As you prepare for Thanksgiving, it’s beneficial to have similar preparation conversations with relatives and friends you will see at a gathering, especially the host of the Thanksgiving meal. Some relatives may have never interacted with a child with autism, or may have never met your child before. Being open, transparent and straightforward will also enable them to be as accommodating and understandable as possible. It’s also a good time to reinforce that there will be no need to apologize for your child’s behavior. Letting them know ahead of time about what to expect does not communicate an apology, but rather, an awareness. It also provides the opportunity for loved ones to become more educated about individuals with varying abilities before the gathering. During those conversations, tell them about your child’s strengths—their incredible imagination, sense of humor, and smile. Your child is incredible — and that’s worth discussing too!
Specifically, you can prepare family and friends that your child may require more time to adjust to a gathering with a lot of people, and there could be disruptions in the day. Potentially communicate that your child may require a quiet alone space if the meal becomes overwhelming, and ask them to have this space planned ahead of time.
Additional details to alert loved ones to may include:
- How your child prefers to communicate with others
- Your child’s social skill preferences and patterns regarding how they interact with others
- Potential severe problem behaviors (aggression, self-injury, property destruction) and the best ways to respond or alert you
- Mild problem behaviors like whining and how to respond
How to Plan for Airport Travel with Your Child with Autism
If your Thanksgiving celebration involves air travel, prepare to discuss the logistics involved, in the most straightforward way as possible, with your child. Let them know that you will drive to the airport, walk to the airplane, and then fly to the destination. Expect that new sights, sounds and experiences could feel overwhelming, and allow plenty of time for your family to navigate the airport so that your child does not feel rushed.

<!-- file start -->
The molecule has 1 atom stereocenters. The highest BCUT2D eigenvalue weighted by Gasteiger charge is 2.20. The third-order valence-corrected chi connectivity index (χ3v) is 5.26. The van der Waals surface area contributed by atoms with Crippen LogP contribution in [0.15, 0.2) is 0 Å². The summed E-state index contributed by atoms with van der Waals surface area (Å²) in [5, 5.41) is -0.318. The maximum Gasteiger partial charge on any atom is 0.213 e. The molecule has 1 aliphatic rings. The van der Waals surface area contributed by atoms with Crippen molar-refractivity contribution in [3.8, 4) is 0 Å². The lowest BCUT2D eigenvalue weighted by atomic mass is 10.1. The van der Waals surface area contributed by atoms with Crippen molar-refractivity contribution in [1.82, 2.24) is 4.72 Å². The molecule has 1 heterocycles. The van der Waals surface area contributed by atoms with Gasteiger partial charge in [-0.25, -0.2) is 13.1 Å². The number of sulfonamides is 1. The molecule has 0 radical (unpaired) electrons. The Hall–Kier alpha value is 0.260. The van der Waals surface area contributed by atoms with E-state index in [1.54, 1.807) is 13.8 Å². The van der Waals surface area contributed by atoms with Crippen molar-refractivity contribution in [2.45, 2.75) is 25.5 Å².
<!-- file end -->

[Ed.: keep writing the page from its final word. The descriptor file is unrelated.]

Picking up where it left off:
Frequently Asked Questions
How does preparing a child with autism for Thanksgiving help them?
Preparing for Thanksgiving by describing the experience ahead of time allows your child to ask questions and absorb the information before actually being a part of that experience. It can decrease the likelihood that your child responds negatively to a situation, or decreases the disruption’s duration when they do experience something new or unsettling. Your ABA therapist may also be able to incorporate preparing for Thanksgiving into your child’s therapy leading up to the holiday.
Preparing for a new situation reinforces that you as a parent are the safe, comforting caregiver who will support them throughout these new experiences when they need a hug or someone to talk to.
What is the best way to celebrate Thanksgiving with a special needs child?
Families who have children with special needs should share in the excitement of the season, and follow their child’s cues. While there may be aspects of a holiday that may need to be modified so that your child is comfortable and enjoying themselves, there is no right or wrong way to celebrate a Thanksgiving holiday.
If you are interested in learning if Acorn Health is the right place for your child to begin their ABA therapy journey, call us to schedule a free consultation at 844-244-1818.